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July 1977

Spinal Angiomas

Arch Neurol. 1977;34(7):452. doi:10.1001/archneur.1977.00500190086019

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Spinal angiomas are recognized infrequently in neurological practice even when the latter is heavily oriented toward the care of persons suffering disorders of the spinal cord. Aminoff maintains that such vascular malformations are far more frequent than might be supposed and has designed this book to enhance the consciousness of spinal angiomas among neurologists and impress on them the possibility of relief through surgical treatment, which at worst arrests the progress of the disorder and at best results in marked improvement. In this he has succeeded despite some flaws.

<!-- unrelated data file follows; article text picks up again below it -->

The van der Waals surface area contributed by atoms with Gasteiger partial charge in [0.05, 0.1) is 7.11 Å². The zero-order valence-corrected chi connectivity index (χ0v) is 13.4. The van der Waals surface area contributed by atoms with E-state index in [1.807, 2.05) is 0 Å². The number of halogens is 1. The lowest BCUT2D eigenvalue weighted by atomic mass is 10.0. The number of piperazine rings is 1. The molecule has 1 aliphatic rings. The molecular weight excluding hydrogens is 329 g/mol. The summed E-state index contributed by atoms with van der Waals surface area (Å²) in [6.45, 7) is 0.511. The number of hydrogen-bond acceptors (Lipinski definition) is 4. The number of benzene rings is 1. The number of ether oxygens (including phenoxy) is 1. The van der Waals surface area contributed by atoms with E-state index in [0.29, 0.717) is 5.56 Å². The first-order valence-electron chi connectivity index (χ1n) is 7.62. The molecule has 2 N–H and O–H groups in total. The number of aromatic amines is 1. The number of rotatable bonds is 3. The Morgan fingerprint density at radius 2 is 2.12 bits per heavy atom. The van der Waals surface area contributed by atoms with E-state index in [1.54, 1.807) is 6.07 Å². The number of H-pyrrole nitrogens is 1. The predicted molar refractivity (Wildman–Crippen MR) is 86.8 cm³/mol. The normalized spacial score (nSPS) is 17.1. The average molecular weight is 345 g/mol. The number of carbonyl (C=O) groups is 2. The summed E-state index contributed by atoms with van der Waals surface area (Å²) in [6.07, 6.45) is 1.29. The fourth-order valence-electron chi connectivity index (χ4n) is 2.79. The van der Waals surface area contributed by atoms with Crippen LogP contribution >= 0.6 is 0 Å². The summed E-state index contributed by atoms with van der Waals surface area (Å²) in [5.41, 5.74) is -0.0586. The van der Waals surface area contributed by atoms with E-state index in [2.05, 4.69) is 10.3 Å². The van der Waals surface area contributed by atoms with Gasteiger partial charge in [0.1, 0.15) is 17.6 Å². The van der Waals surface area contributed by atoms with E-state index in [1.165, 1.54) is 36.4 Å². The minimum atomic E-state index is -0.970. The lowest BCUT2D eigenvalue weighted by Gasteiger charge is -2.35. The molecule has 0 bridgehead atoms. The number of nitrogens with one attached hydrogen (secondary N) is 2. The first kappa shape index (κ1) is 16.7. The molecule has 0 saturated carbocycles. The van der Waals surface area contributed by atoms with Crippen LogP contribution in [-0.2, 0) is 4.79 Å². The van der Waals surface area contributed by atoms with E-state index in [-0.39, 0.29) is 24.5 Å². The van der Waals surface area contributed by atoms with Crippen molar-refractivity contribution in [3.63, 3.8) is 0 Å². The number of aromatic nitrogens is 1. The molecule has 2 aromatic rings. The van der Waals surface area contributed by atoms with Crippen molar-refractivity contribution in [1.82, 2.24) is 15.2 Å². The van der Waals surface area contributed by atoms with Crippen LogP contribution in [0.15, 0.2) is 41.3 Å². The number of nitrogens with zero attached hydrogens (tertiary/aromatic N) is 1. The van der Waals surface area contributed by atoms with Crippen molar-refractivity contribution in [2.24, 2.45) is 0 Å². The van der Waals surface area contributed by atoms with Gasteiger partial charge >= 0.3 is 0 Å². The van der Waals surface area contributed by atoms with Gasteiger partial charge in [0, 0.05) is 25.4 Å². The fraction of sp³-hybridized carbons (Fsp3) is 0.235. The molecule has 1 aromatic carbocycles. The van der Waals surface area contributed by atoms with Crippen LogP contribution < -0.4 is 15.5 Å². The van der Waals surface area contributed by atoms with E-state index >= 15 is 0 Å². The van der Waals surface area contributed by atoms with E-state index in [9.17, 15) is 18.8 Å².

The clinical aspects of this attractively produced volume are embellished by a rather long prefatory section that discourses on the nature and origin of spinal vascular malformation, often disposing cursorily of difficult concepts. Thus, subacute necrotic myelitis is said to be an angioma, without reference to the work of Moersch and Kernohan. This is a rather glib simplification of the embryology

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